Sibonelo knew that H would search for a human helper whenever he found a hive that was ready for harvest. But the poor honeyguide was ill-equipped to get the food for himself. He, therefore, relied upon a two-footed friend to pull down the nest. There was a greedy man named Gentile. One day while he was out hunting he heard the honey call of Ngede. He found the little fellow among the branches, ‘chick-Chizik, the little bird rattled, he followed the little bird. After some time, they found a huge wild fig tree. He deposited his hunting tools at the foot of the tree. He made a small fire-lots of smoke, and he began climbing. When he reached the place of a hive, he thrust the burning, smoking end of the branch into the hollow. The bees came rushing out, angry and mean. He took out handfuls of heavy comb dripping with rich honey Ngede was watching all of this activity Gentile reached the forest floor.
Ngede waited for his share, but Gentile put out the fire, picked up his tools and started walking home the little bird. Ngede was furious. How dare this man break the longtime custom and refuse to show his gratitude. He waited and watched the man for several moons before he sought his revenge. Several weeks passed, one day he again heard the honey call. He followed the little bird once again .’Chitik – chick and the little bird stopped in a sharp umbrella thorn. He climbed wondering why he didn’t hear the usual buzzing. He was daydreaming about the sweet taste of honey when he found himself face -to- look with a leopard. Her sleep was rudely interrupted. She took a quick swipe at the man, raking her claws across his forehead. Then he landed with a heavy thud on the ground, breaking several of his bones. He departed as fast as his broken bones would allow him. And he wore the scars of leopard on his forehead the rest of his life. Ngede had his revenge, and Gentile never followed a honeyguide again.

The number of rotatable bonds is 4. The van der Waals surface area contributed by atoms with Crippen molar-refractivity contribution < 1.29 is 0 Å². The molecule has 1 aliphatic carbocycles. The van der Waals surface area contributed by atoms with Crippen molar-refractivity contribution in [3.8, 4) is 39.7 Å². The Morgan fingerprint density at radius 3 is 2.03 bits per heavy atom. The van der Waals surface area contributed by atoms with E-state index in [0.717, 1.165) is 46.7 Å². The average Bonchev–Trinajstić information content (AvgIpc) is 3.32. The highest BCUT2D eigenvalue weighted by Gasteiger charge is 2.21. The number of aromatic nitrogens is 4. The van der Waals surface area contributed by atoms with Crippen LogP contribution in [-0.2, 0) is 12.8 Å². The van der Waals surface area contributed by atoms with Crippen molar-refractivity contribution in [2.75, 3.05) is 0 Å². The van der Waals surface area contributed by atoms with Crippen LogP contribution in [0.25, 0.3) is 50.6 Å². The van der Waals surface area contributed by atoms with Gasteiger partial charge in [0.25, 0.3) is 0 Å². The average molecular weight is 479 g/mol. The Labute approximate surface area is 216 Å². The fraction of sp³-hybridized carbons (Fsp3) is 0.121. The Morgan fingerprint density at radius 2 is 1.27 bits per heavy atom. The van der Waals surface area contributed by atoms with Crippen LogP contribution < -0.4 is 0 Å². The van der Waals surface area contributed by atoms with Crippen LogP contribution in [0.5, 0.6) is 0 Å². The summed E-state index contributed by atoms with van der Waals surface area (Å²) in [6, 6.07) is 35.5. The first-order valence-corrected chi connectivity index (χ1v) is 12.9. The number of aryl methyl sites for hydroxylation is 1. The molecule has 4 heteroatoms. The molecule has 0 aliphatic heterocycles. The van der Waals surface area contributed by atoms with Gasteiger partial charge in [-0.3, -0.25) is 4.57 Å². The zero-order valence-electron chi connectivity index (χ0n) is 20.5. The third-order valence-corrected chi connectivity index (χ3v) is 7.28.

Tags-Folk Tales, Folk tales in english, folk tales in english language, a folk talks in english, famous folk tales